McMiller goes on to say there has to be an understanding that diversity and inclusion must be part of everything a company does. So, if a company just increases recruitment efforts and hires more women or people of color, but doesn’t then think about and work to retain these new employees, they probably won’t last.
Ask for feedback and listen to it
A common misconception is that employees don’t want to share their difficult experiences with leadership or other employees, but this isn’t inherently true. McMiller suggests conducting a survey or hosting a listening session to gauge what feelings around the topic of diversity and inclusion already exist. She says surveys, focus groups and other forms of engagement are all good ways to assess the needs of the current workforce and what can be done about them. She also stresses that leadership should talk to the entire company, not just communities who are minorities at the company.
Develop an understanding of how these efforts will benefit your bottom line
All businesses look at the bottom line. McMiller knows this and that’s why she says diversity and inclusion shouldn’t be an add-on effort that a company periodically makes time for. Instead, it should be one of the main topics when companies are discussing strategy and growth.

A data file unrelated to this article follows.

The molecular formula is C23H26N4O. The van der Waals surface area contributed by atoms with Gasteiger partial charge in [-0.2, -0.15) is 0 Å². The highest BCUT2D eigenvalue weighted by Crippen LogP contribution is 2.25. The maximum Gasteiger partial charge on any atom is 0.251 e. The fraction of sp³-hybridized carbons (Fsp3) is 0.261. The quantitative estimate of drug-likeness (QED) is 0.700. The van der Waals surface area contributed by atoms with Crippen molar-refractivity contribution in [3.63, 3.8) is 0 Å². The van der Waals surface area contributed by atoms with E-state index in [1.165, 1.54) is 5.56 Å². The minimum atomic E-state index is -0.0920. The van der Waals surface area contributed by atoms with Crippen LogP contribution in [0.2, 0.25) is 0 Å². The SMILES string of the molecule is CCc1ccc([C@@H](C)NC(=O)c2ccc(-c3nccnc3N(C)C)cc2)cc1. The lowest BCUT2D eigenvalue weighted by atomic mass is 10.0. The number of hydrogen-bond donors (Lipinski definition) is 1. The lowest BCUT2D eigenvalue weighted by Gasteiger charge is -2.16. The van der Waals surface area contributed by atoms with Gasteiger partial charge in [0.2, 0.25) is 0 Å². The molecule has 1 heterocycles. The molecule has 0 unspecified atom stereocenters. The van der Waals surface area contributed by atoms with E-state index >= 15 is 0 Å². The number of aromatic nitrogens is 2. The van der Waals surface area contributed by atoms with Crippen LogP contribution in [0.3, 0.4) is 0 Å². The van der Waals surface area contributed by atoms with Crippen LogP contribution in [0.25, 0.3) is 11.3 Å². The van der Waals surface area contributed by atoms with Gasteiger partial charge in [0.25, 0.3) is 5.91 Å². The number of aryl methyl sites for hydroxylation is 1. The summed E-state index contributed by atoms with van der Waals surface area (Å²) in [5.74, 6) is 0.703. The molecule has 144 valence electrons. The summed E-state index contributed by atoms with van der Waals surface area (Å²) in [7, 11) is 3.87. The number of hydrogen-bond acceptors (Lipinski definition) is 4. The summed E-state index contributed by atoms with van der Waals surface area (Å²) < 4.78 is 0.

“Diversity and inclusion leads to innovation,” she says.
Innovative ideas can lead to the creation of a new product or service that ultimately makes a business more profitable. The argument is, if you have a team of people who all look the same, think the same and come from the same background, chances are the way they problem solve will be similar. However, if you take people from a variety of different backgrounds, put them on a team and encourage them to come up with a solution, and manage them inclusively, they are more likely to come up with a solution that benefits a greater population of people. “Leaders of the future will know how to navigate differences effectively, leveraging the diversity of their teams and taking their organizations to the next level,” says McMiller. “Many of our clients often ask us, ‘How can we become a more sustainable business?’ Sustainable organizations are both diverse and inclusive.”